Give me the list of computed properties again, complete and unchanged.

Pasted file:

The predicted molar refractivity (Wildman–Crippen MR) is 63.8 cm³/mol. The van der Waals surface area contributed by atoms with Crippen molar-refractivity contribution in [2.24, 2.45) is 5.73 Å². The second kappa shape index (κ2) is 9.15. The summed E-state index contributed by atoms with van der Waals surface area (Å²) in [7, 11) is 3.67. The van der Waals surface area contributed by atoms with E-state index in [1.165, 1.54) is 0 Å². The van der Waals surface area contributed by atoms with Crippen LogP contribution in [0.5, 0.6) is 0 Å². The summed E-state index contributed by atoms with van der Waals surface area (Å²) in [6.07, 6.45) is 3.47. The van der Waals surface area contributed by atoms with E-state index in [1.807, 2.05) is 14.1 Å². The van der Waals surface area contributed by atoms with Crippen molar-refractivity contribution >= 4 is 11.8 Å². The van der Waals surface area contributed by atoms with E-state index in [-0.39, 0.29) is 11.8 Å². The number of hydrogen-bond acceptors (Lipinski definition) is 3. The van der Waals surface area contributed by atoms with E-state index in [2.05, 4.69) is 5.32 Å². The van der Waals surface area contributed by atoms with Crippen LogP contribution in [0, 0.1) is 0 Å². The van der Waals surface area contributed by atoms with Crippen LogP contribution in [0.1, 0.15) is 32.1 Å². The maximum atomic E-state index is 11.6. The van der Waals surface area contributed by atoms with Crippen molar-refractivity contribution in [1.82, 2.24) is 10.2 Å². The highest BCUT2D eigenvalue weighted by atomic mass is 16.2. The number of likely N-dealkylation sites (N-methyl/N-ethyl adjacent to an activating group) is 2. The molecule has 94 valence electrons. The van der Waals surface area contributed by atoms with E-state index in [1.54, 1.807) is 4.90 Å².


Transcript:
The predicted molar refractivity (Wildman–Crippen MR) is 63.8 cm³/mol. The van der Waals surface area contributed by atoms with Crippen molar-refractivity contribution in [2.24, 2.45) is 5.73 Å². The second kappa shape index (κ2) is 9.15. The summed E-state index contributed by atoms with van der Waals surface area (Å²) in [7, 11) is 3.67. The van der Waals surface area contributed by atoms with E-state index in [1.165, 1.54) is 0 Å². The van der Waals surface area contributed by atoms with Crippen LogP contribution in [0.5, 0.6) is 0 Å². The summed E-state index contributed by atoms with van der Waals surface area (Å²) in [6.07, 6.45) is 3.47. The van der Waals surface area contributed by atoms with E-state index in [1.807, 2.05) is 14.1 Å². The van der Waals surface area contributed by atoms with Crippen molar-refractivity contribution >= 4 is 11.8 Å². The van der Waals surface area contributed by atoms with E-state index in [-0.39, 0.29) is 11.8 Å². The number of hydrogen-bond acceptors (Lipinski definition) is 3. The van der Waals surface area contributed by atoms with E-state index in [2.05, 4.69) is 5.32 Å². The van der Waals surface area contributed by atoms with Crippen LogP contribution in [0, 0.1) is 0 Å². The van der Waals surface area contributed by atoms with Crippen LogP contribution in [0.1, 0.15) is 32.1 Å². The maximum atomic E-state index is 11.6. The van der Waals surface area contributed by atoms with Crippen molar-refractivity contribution in [1.82, 2.24) is 10.2 Å². The highest BCUT2D eigenvalue weighted by atomic mass is 16.2. The number of likely N-dealkylation sites (N-methyl/N-ethyl adjacent to an activating group) is 2. The molecule has 94 valence electrons. The van der Waals surface area contributed by atoms with E-state index in [1.54, 1.807) is 4.90 Å².